For the first half of “What Kate Does,” I confess to being a little antsy. Beyond my usual anxiety over “Kate episodes”—which tend to be among Lost’s weakest—I worried that Lost was falling back into multiple bad habits. In the second half hour, a lot of my fears were allayed. Cases in point:
-Kate telling Dogen that she could bring Sawyer back had me concerned that Lost was setting up another multi-episode game of Island Chutes & Ladders, where characters make dramatic exits and walk off purposefully to places, just so they can turn around a few days later and walk back. Instead though, Kate, Jin and Sawyer appear to be off on their own journeys now, with no plans to return to The Temple.
(As an aside, I have to hand it to Josh Holloway and the writers for making Sawyer’s grief over Juliet so palpable. Lost has never been all that good at lingering emotional responses, but Sawyer’s desperate need to get the hell out of The Temple and get back to the last place he and Juliet were happy was about as believable a motivation for action as I’ve ever seen on this show. His scene with Kate on the dock, making apologies and plans, went a long way to making me feel better about “What Kate Does.”)
-The revelation that “the nice couple in Los Angeles who want to adopt your baby” were a couple of nobodies smacked a little of last year’s “This Place Is Death,” an episode which seemed largely designed to prove to fans that a Rousseau flashback wouldn’t be as revelatory as they’d hoped. One of the minor mysteries that Lost hadn’t solved prior to tonight was just who was planning to take Aaron off Claire’s hands. And in the Alterna-815 reality at least, it appears that this was a mystery with a mundane, insignificant answer. But as if to compensate, “What Kate Does” gives us a tingly moment at the hospital, as Claire’s doctor is revealed as none other than Ethan Goodspeed! (Now if I ask for more background on how he ended up in L.A., will I be disappointed in the reply?)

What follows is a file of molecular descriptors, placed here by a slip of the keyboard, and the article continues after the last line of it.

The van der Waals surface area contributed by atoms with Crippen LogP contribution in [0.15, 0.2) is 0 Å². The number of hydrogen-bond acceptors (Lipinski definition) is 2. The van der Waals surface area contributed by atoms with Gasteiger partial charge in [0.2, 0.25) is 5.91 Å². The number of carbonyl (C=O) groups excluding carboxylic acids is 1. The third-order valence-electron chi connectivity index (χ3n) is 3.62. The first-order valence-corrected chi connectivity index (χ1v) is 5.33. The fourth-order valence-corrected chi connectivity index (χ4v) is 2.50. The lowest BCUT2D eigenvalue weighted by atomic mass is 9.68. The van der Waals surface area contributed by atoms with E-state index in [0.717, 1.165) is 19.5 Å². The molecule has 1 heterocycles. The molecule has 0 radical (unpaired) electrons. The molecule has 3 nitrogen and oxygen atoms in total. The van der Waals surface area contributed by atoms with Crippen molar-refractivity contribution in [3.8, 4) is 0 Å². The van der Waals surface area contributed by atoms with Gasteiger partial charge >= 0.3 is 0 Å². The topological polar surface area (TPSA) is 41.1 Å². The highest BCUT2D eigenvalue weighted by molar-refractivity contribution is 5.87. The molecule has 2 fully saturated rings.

-The whole business between Jack, Dogen, Lennon and Sayid started out as Lost at its worst. Jack demands answers, then backs off when Dogen hands him a pill? Jack’s going to give Sayid this pill, without even finding out what’s in it, to “redeem” himself? Jack’s done some stupid stuff on this show, and for some stupid reasons, but if he’d convinced Sayid to take the pill, I think I would’ve thrown in the towel on “What Kate Does” and regrouped for next week. But hey, whaddaya know? Jack doesn’t give Sayid the pill. Instead they talk! They actually talk! And then he returns to Dogen’s lair and they talk! And then he forces answers out of Dogen and Lennon by saying, insightfully, “I don’t trust myself. How am I supposed to trust you?” before swallowing the pill himself. I’m in favor of all of this.
I’m also in favor of the way this episode ends, with Dogen telling Jack more about “the infection” that will blacken Sayid’s heart and how, “It happened to your sister.” Then, as if on cue, Jack’s sister Claire emerges from the jungle, rifle in hand, and shoots Aldo and Justin just before Aldo can kill Jin.
That ending is exciting enough, but even more exciting is what we can extrapolate from this. Follow me here: Sayid was dead, but now he’s alive, revived by something “dark.” Claire was (probably) dead, but she’s up and about now, and according to Dogen she’s taken a turn as well. Christian arrived on The Island as a corpse, but has been seen alive several times. Is he dark? Is the phenomenon at work here different from Smokey taking the form of Locke? If so, is it possible that The Corpse Of Locke will eventually rise, and stand in opposition to—or in concert with—Not-Locke?